Volunteers Make Holland’s Tulip Time Festival Bloom
The beautiful blooms, authentic Dutch costumes and dances, parades and more are what attract people to Holland, Michigan’s Tulip Time Festival every year.
To put on a top-rated festival of its size, Tulip Time organizers rely on a huge army of volunteers. Many Holland-area residents sign up for jobs big and small throughout the week’s festivities. While they aren’t the main attraction, these worker bees are the heart and soul of a festival that celebrates the region’s Dutch ancestry and customs.
“We couldn’t put on a festival of this magnitude without the help of over 800 volunteers who give their time and talents in so many ways,” said Gwen Auwerda, Tulip Time Executive Director.
“The volunteers are really the backbone of what we do,” said Michelle Boerger, Tulip Time Volunteer Coordinator.
John Miner will tell you he is 70-years-young. He’s volunteered at Tulip Time since 2008. He currently serves as the bleacher patrol coordinator, ensuring that all of the bleachers set up for parade spectators are safe.
He also organizes teams for bleacher patrol duty. About 75 people help out to make sure attendees have their tickets and are seated in the right sections. They also serve as a sort of cheer squad, making sure everyone in the bleachers has a good time.
“The volunteers are the face of Tulip Time,” he said.
In March, Miner put about 600 miles on his car distributing Tulip Time brochures to several nearby cities. He loves that Tulip Time shows off a community he holds dear and is happy to help support it by volunteering in any way he can.
Although Miner isn’t Dutch, his mother-in-law emigrated to Kalamazoo from the Netherlands in 1939 to escape the Nazis. She spoke perfect Dutch and enjoyed attending the festival to experience a spirited celebration of her heritage.
“What a fun time it was for our family to participate in Tulip Time – the festival, the culture, and all things Dutch,” he said. “I hope it just keeps klomping on.”
“You can’t imagine Holland, Michigan, without Tulip Time,” he explained.
This is Bonnie Fraam’s first year as an official Tulip Time volunteer, but she’s certainly no stranger to the festival. Her husband, who passed away in 2013, worked for Warm Friend, a senior retirement community. Fraam would volunteer there to help elderly residents attend Tulip Time parades.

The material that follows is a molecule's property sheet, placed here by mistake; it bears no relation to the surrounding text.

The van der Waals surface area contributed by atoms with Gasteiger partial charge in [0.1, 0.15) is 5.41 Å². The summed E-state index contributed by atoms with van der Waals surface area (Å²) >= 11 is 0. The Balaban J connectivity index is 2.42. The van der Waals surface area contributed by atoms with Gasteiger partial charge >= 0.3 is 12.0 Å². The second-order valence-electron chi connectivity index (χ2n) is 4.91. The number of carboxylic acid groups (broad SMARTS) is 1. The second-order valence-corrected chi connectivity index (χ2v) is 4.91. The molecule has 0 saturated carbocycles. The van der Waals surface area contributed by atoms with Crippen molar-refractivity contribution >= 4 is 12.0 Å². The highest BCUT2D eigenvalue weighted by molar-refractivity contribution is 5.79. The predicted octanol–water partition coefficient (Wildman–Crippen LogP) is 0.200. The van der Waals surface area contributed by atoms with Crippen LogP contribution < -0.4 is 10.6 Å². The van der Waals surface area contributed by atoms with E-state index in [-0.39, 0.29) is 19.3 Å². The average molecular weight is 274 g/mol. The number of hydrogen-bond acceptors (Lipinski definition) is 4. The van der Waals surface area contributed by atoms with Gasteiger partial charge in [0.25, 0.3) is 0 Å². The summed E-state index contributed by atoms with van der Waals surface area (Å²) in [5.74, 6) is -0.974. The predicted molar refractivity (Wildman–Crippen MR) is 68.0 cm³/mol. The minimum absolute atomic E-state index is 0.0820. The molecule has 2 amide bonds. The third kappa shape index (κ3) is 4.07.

Attending and taking part in the festival was also a celebrated tradition for her family when her children were younger. Newly retired, Fraam decided it was the perfect time to give back to a beloved community event.
“They have done so much to entertain my family over the years,” Fraam explained. “I’m involved now because I can.”
Memories of Fraam’s children marching in the parades and learning the Dutch dances mingle with fondness for the culinary treats and gorgeous displays of the event’s signature flower. At 62, she still enjoys visiting Windmill Island Gardens, home to the only authentic working Dutch windmill in the United States.
“I can still go out there and still get a thrill looking at it,” she said.
While the festival celebrates the area’s Dutch heritage, Fraam said it’s special because it brings all of the area’s diverse residents together. It’s become a point of pride for the entire community, not just people with Dutch ancestry.
Fraam said there’s just something unique and special about Holland. She’s had invites from her children to move to other locales in the country, but her heart is here.
“I take pride in Holland, Michigan,” she said.
Tulip Time festivities typically attract about 450,000 people to Holland. The festival kicks off this Saturday and runs through Saturday, May 9. Blue Cross Blue Shield of Michigan is a sponsor of the annual Tulip Time Festival Luncheon, which takes place on Wednesday, May 6.
What are your favorite Tulip Time memories? Share them with us in the comments!
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Photo credit: Cover photo and dutch dancing photo courtesy of Tulip Time.